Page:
In the last 24 hours I have been to the equivalent of 6 funerals.

That is positively extraordinary. Last night was for four soldiers killed in a roadside IED. Tonight was two soldiers in a different unit, I don't know how they died. While I am pleased the distro list is now working and while I have every intention of attending every possible ceremony, it is confounding the number of soldiers that are dying out here. The truly incredible thing though is the number of people who thank us for attending. Yesterday we left the flightline with soldier after soldier acknowledging us "thank you Red Cross". I wonder how long I can last until I can't take them any longer with the frequency they are occurring.

Saturday, 4 June 2011

Lots been going on this week!

RECAP: Tuesday our case work program underwent a massive upgrade, which had the system shut down around the world for several hours, meaning emergency messages all over the world were at a standstill. When the system came back up there were several changes to the program which caused caseworkers all over the world much confusion. The result between the shut down and the confusion has been an astronomical number of cases these last few days. On Thursday night there were 23 cases at one time in our queue waiting to be delivered. Absolutely unheard of on my three deployments... I typically do 23 cases over the course of my nine hour shift! To make matters more confusing, the reference numbers assigned to the cases pre-update started with 288- followed by four more numbers, say 2881234. But once the system went back up after the upgrade they restarted at 0. This has interestingly caused mass confusion all over Afghanistan as brigades think they have been given the wrong case numbers and the military airports who schedule seats for emergency leave think the messages are fake! Goodness.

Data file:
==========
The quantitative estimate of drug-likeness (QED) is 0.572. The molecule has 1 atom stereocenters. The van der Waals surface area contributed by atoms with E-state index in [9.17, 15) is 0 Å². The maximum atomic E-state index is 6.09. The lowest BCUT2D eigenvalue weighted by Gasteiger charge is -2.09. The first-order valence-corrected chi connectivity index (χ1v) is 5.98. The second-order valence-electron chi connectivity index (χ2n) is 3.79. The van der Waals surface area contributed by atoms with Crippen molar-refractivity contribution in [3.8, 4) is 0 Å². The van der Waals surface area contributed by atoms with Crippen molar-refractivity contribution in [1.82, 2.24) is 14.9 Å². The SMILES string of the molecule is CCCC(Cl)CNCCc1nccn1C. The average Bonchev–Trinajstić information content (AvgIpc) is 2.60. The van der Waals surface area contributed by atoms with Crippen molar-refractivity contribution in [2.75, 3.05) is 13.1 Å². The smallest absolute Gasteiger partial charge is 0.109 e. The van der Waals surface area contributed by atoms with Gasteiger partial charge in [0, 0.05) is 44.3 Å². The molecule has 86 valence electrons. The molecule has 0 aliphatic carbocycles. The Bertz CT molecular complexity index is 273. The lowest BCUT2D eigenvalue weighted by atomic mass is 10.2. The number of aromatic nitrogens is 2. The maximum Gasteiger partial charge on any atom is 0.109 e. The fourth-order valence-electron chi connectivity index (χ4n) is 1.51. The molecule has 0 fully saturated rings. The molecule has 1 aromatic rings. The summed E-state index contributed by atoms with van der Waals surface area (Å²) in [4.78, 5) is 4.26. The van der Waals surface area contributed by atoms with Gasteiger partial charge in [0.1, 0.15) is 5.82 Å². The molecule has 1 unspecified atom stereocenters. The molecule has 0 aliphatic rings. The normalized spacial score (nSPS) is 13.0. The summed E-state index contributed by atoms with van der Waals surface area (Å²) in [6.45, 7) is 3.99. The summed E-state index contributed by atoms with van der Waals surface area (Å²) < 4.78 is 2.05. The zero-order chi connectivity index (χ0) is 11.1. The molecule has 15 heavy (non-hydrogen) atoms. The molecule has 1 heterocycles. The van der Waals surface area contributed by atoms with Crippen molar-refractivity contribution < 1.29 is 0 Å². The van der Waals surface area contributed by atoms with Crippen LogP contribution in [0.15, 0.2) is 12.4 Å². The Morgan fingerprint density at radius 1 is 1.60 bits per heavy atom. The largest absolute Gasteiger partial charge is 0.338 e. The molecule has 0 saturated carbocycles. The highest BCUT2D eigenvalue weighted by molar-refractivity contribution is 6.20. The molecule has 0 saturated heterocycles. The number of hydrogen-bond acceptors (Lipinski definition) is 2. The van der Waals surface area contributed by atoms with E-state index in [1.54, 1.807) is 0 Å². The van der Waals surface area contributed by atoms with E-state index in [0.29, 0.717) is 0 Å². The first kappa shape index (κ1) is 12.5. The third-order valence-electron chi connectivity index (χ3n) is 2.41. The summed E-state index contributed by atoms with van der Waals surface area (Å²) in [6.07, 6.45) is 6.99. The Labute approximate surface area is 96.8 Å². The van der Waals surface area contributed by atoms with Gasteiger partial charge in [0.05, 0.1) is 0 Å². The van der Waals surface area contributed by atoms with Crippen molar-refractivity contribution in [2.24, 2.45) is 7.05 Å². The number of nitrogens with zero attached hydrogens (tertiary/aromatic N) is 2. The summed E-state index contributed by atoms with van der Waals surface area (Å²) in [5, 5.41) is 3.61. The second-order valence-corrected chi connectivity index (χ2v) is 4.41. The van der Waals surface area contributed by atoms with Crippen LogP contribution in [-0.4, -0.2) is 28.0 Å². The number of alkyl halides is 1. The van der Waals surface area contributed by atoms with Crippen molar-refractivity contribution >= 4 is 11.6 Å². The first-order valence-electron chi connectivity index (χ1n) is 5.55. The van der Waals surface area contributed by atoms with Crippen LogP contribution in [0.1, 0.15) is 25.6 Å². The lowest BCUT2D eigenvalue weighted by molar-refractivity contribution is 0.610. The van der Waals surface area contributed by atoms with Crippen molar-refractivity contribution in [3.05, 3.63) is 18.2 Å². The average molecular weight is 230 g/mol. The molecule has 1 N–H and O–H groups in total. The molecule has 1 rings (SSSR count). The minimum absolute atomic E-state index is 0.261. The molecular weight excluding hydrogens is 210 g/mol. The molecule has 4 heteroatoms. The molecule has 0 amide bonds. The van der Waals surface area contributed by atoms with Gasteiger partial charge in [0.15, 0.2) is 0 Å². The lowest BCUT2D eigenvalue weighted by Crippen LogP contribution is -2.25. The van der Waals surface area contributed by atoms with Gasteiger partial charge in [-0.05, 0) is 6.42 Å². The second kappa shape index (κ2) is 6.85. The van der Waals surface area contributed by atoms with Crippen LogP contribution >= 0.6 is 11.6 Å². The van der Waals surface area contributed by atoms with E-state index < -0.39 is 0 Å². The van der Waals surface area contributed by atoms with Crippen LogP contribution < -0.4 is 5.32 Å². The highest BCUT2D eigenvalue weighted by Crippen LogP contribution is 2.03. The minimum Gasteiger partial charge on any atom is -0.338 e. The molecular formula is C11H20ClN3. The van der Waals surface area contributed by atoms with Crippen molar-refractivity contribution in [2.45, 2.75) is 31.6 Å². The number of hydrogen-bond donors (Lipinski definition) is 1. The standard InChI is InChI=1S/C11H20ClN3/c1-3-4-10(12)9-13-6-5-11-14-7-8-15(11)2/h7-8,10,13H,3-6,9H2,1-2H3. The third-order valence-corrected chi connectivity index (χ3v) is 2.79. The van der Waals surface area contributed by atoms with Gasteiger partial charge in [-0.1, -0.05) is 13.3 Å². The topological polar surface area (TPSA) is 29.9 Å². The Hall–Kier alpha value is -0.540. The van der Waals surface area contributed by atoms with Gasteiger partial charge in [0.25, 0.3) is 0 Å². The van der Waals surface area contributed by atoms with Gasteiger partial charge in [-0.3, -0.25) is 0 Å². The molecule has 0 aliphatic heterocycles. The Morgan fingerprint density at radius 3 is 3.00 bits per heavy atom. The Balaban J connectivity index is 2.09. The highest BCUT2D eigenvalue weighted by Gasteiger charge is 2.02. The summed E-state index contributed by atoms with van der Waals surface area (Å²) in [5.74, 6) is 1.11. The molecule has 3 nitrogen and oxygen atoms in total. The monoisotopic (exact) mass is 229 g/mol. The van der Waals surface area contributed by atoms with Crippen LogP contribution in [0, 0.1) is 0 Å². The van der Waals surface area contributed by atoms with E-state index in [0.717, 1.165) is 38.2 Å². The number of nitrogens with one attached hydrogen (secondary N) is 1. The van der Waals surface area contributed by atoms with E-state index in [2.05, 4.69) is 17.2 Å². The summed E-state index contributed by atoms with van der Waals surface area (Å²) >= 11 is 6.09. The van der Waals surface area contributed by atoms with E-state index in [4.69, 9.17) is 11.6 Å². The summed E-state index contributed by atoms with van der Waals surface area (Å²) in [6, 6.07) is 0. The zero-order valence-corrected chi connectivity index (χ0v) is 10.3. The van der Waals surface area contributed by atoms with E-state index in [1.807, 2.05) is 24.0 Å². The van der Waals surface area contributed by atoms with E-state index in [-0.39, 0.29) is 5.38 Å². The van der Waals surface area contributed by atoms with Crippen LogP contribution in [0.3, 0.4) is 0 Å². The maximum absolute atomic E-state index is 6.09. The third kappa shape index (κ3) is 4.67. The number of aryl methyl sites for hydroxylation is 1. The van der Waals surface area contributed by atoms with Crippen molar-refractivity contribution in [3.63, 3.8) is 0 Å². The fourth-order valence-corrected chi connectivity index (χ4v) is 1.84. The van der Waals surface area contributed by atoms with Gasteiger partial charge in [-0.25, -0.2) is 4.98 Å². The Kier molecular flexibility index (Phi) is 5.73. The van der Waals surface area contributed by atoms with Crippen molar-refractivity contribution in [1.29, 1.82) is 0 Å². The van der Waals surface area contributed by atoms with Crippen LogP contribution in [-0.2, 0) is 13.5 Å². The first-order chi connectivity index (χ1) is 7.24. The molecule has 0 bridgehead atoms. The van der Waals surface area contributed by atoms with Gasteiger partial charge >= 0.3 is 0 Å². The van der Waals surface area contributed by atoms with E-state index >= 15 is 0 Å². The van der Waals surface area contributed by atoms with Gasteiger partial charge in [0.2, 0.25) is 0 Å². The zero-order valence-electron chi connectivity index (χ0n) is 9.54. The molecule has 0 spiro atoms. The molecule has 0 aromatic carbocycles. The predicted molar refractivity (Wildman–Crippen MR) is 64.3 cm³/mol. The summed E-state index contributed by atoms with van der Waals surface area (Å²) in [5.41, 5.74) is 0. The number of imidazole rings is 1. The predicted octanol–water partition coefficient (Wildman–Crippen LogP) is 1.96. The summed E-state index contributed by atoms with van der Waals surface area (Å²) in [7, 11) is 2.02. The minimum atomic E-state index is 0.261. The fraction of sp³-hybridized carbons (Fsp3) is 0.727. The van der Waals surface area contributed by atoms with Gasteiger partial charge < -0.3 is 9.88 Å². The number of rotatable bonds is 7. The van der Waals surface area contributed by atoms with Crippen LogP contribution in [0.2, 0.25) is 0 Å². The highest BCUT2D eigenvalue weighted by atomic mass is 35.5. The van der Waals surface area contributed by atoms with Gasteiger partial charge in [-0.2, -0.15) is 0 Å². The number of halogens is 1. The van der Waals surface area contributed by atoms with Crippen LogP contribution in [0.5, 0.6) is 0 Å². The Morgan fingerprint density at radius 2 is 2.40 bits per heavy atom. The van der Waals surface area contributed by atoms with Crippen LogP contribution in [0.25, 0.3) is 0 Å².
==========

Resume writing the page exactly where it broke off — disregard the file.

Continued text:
Another story for you, I did a Medivac last night. It was an average sized mission, 8 ambulatory, 6 litters, 2 Ckats, but I had an awful experience with one of the Ckats. Normally Ckats are unconscious, because they are on life support but tonight one of them was awake. I was inside the bus, loading them from the people on the outside of the bus and then securing them to the walls of the bus. I was at this patients head with another air force MedEvac attendant with two other people at this feet when we went to "rack" him (secure the litter to the side of the bus). Both head and feet are supposed to rack at the same time, but this time the feet got into the rack first and normally I would be able to get my handle in without much fuss, even if we didn't rack simultaneously, but unfortunately this guy had huge casts on his feet and another on his left arm, the arm up against the wall. Because of his casts, we couldn't get our end to rack and then the guy started yelling in pain which was absolutely horrible. He was yelling about his foot being in pain, but actually it was the cast on his arm that was preventing the litter from sliding into place. The flight nurse actually had to come over and readjust his arm cast so that we could get the litter in and none of this was our fault, but Jesus, knowing our actions were causing this guy to bellow in pain made me want to vomit :-(